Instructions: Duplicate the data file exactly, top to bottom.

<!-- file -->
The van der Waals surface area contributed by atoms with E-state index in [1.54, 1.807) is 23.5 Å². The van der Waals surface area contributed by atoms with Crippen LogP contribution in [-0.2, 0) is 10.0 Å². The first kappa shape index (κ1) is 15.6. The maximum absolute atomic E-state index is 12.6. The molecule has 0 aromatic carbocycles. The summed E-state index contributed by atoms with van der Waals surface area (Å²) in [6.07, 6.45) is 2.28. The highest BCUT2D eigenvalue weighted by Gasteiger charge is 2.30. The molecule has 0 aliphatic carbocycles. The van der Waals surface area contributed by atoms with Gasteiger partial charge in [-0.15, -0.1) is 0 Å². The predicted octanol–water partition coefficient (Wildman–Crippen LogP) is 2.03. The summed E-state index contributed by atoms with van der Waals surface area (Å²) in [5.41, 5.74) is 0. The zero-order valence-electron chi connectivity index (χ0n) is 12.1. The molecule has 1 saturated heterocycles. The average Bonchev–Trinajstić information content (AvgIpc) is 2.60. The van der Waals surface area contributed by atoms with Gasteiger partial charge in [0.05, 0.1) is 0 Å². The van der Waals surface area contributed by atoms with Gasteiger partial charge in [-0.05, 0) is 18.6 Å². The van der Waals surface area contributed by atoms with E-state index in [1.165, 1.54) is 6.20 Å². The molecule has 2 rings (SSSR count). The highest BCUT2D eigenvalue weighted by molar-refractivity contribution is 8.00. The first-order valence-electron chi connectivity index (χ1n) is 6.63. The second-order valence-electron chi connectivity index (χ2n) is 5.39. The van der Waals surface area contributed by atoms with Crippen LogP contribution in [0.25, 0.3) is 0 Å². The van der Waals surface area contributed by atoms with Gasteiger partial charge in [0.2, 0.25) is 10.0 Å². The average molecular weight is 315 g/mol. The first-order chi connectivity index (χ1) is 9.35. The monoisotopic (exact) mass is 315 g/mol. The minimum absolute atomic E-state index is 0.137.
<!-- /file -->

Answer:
The van der Waals surface area contributed by atoms with E-state index in [1.54, 1.807) is 23.5 Å². The van der Waals surface area contributed by atoms with Crippen LogP contribution in [-0.2, 0) is 10.0 Å². The first kappa shape index (κ1) is 15.6. The maximum absolute atomic E-state index is 12.6. The molecule has 0 aromatic carbocycles. The summed E-state index contributed by atoms with van der Waals surface area (Å²) in [6.07, 6.45) is 2.28. The highest BCUT2D eigenvalue weighted by Gasteiger charge is 2.30. The molecule has 0 aliphatic carbocycles. The van der Waals surface area contributed by atoms with Gasteiger partial charge in [-0.15, -0.1) is 0 Å². The predicted octanol–water partition coefficient (Wildman–Crippen LogP) is 2.03. The summed E-state index contributed by atoms with van der Waals surface area (Å²) in [5.41, 5.74) is 0. The zero-order valence-electron chi connectivity index (χ0n) is 12.1. The molecule has 1 saturated heterocycles. The average Bonchev–Trinajstić information content (AvgIpc) is 2.60. The van der Waals surface area contributed by atoms with Gasteiger partial charge in [0.05, 0.1) is 0 Å². The van der Waals surface area contributed by atoms with Gasteiger partial charge in [-0.05, 0) is 18.6 Å². The van der Waals surface area contributed by atoms with E-state index in [1.165, 1.54) is 6.20 Å². The molecule has 2 rings (SSSR count). The highest BCUT2D eigenvalue weighted by molar-refractivity contribution is 8.00. The first-order valence-electron chi connectivity index (χ1n) is 6.63. The second-order valence-electron chi connectivity index (χ2n) is 5.39. The van der Waals surface area contributed by atoms with Crippen LogP contribution in [0.25, 0.3) is 0 Å². The van der Waals surface area contributed by atoms with Gasteiger partial charge in [0.2, 0.25) is 10.0 Å². The average molecular weight is 315 g/mol. The first-order chi connectivity index (χ1) is 9.35. The monoisotopic (exact) mass is 315 g/mol. The minimum absolute atomic E-state index is 0.137.